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Canyon de Chelly, one of the most significant sites in Navajo Nation, and a hugely significant site in North America // Photo by Ralph Stern

Canyon de Chelly, one of the most significant sites in Navajo Nation, and a hugely significant site in North America // Photo by Ralph Stern

Indigenizing the curriculum

Faculty of Architecture moves to embrace the principles of Indigenous design

December 14, 2015 — 

Indigenous Achievement is a key strategic priority for the University of Manitoba. The Faculty of Architecture has made its own commitment to Indigenous Achievement in its Faculty Strategic Plan.

A new Interdisciplinary Indigenous Design Studio was launched for the Fall 2015 term. Students are working with Navajo Nation on a small town on the New Mexico/Arizona state line. In coordination with the University of New Mexico the project involves environmental design students as well as graduate students of landscape architecture.

Co-taught by Marcella Eaton, Associate Professor in the Department of Landscape Architecture and Chair of the Environmental Design Program, and Ralph Stern, Professor in the Department of Architecture, the Studio supports these strategic priorities with the added goal of engaging the challenge of “Indigenizing” the curriculum. In a recent article published in the Faculty of Architecture’s Network magazine, Stern writes about what it means to “Indigenize” the curriculum.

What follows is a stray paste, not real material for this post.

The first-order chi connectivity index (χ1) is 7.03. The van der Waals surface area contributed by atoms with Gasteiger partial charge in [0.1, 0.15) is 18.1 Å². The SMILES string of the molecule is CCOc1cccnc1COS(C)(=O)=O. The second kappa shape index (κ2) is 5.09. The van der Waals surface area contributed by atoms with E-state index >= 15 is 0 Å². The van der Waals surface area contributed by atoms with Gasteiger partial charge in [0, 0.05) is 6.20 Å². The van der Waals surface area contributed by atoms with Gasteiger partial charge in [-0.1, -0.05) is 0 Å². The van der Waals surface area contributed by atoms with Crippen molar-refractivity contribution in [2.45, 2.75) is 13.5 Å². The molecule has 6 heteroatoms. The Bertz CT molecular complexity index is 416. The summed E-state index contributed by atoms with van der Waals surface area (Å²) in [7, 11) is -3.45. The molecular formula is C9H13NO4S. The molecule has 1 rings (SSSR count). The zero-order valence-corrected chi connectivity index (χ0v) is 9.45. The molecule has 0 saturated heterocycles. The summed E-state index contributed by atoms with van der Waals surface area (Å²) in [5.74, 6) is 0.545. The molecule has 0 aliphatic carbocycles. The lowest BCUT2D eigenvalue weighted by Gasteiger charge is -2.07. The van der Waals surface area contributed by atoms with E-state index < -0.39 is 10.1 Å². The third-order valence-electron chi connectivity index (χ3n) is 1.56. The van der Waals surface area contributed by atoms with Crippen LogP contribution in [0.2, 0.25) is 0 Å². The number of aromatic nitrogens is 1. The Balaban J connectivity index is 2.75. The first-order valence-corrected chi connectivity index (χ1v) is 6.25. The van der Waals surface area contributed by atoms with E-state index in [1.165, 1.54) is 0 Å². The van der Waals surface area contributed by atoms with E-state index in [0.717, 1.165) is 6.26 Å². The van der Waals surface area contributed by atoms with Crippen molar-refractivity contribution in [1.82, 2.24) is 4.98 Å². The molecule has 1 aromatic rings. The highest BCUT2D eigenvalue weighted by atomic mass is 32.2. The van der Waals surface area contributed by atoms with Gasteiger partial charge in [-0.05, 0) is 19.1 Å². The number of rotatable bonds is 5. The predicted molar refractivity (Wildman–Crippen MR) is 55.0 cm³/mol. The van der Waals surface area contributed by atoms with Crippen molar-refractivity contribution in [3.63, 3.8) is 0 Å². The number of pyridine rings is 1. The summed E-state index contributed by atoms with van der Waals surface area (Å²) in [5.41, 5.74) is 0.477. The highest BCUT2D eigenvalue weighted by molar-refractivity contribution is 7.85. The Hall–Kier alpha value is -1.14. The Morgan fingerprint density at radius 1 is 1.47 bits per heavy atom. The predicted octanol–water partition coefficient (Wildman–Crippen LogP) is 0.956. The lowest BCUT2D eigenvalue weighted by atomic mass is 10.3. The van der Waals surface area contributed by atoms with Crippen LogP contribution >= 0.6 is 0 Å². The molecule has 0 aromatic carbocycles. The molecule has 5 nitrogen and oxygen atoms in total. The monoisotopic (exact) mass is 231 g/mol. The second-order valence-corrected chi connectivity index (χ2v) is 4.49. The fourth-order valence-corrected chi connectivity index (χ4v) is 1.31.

“Having embraced the principle of Indigenous design in [the Faculty Strategic Plan], an ambitious implementation plan will enable the Faculty of Architecture to become a national and international leader in this field. This will enable us to attract and educate Indigenous designers to become leaders in professional design fields. Indigenizing the curriculum is a vital and necessary step towards achieving this goal. Achieving this would, in turn, support the advancement of Indigenous design in our professional programs.”

Stern concludes:

“Many of the issues facing Indigenous communities today are environmental in nature: they are issues impacting watersheds and food sheds, contamination and reclamation, as well as designing healthy environments for future generations. The locus for this, as mentioned at the opening of this text, is most appropriate in the Environmental Design Program, embracing all students and all design disciplines within the Faculty. It would also be appropriately located in a Faculty-based PhD Program for those interested in developing specific expertise in topics addressed broadly in the undergraduate program. It is these loci, undergraduate and post-graduate, in which disciplinary borders for a professional Faculty must be permeable: supporting and expanding the professional disciplines at the graduate level. International borders must be equally permeable, and the Faculty of Architecture is well positioned to serve as a conduit for Indigenous peoples to move across all borders in order to facilitate and implement Indigenous design. This must be led with a vision, now outlined in the Faculty Strategic Plan 2015-2020, that is not only continental, but truly global in ambition and scope.”

Read more from Stern in the 2014-2015 Network.

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